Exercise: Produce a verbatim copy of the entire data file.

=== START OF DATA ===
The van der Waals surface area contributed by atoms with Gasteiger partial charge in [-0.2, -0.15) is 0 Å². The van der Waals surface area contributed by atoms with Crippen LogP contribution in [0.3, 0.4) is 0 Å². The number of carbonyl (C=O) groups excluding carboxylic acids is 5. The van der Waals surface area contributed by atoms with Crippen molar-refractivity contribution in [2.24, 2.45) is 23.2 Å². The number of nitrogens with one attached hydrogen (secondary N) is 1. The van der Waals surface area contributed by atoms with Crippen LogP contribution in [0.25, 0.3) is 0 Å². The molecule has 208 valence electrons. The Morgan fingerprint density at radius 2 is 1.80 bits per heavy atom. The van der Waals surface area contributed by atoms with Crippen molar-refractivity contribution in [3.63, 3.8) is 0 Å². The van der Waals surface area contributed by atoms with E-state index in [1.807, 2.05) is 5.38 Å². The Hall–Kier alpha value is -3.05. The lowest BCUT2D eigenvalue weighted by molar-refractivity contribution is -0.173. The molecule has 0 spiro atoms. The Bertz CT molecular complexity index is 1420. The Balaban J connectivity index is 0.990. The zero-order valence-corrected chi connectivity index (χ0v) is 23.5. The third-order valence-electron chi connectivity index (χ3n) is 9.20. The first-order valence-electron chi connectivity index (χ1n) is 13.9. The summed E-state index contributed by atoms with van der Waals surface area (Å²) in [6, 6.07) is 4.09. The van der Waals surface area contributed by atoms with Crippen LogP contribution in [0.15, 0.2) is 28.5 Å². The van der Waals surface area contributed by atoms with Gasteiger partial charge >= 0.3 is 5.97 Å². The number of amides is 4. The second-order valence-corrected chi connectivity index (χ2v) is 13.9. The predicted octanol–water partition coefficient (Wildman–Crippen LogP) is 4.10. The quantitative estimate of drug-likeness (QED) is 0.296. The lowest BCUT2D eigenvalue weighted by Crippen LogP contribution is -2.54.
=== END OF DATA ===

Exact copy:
The van der Waals surface area contributed by atoms with Gasteiger partial charge in [-0.2, -0.15) is 0 Å². The van der Waals surface area contributed by atoms with Crippen LogP contribution in [0.3, 0.4) is 0 Å². The number of carbonyl (C=O) groups excluding carboxylic acids is 5. The van der Waals surface area contributed by atoms with Crippen molar-refractivity contribution in [2.24, 2.45) is 23.2 Å². The number of nitrogens with one attached hydrogen (secondary N) is 1. The van der Waals surface area contributed by atoms with Crippen LogP contribution in [0.25, 0.3) is 0 Å². The molecule has 208 valence electrons. The Morgan fingerprint density at radius 2 is 1.80 bits per heavy atom. The van der Waals surface area contributed by atoms with Crippen molar-refractivity contribution in [3.63, 3.8) is 0 Å². The van der Waals surface area contributed by atoms with E-state index in [1.807, 2.05) is 5.38 Å². The Hall–Kier alpha value is -3.05. The lowest BCUT2D eigenvalue weighted by molar-refractivity contribution is -0.173. The molecule has 0 spiro atoms. The Bertz CT molecular complexity index is 1420. The Balaban J connectivity index is 0.990. The zero-order valence-corrected chi connectivity index (χ0v) is 23.5. The third-order valence-electron chi connectivity index (χ3n) is 9.20. The first-order valence-electron chi connectivity index (χ1n) is 13.9. The summed E-state index contributed by atoms with van der Waals surface area (Å²) in [6, 6.07) is 4.09. The van der Waals surface area contributed by atoms with Crippen LogP contribution in [0.15, 0.2) is 28.5 Å². The van der Waals surface area contributed by atoms with Gasteiger partial charge >= 0.3 is 5.97 Å². The number of amides is 4. The second-order valence-corrected chi connectivity index (χ2v) is 13.9. The predicted octanol–water partition coefficient (Wildman–Crippen LogP) is 4.10. The quantitative estimate of drug-likeness (QED) is 0.296. The lowest BCUT2D eigenvalue weighted by Crippen LogP contribution is -2.54.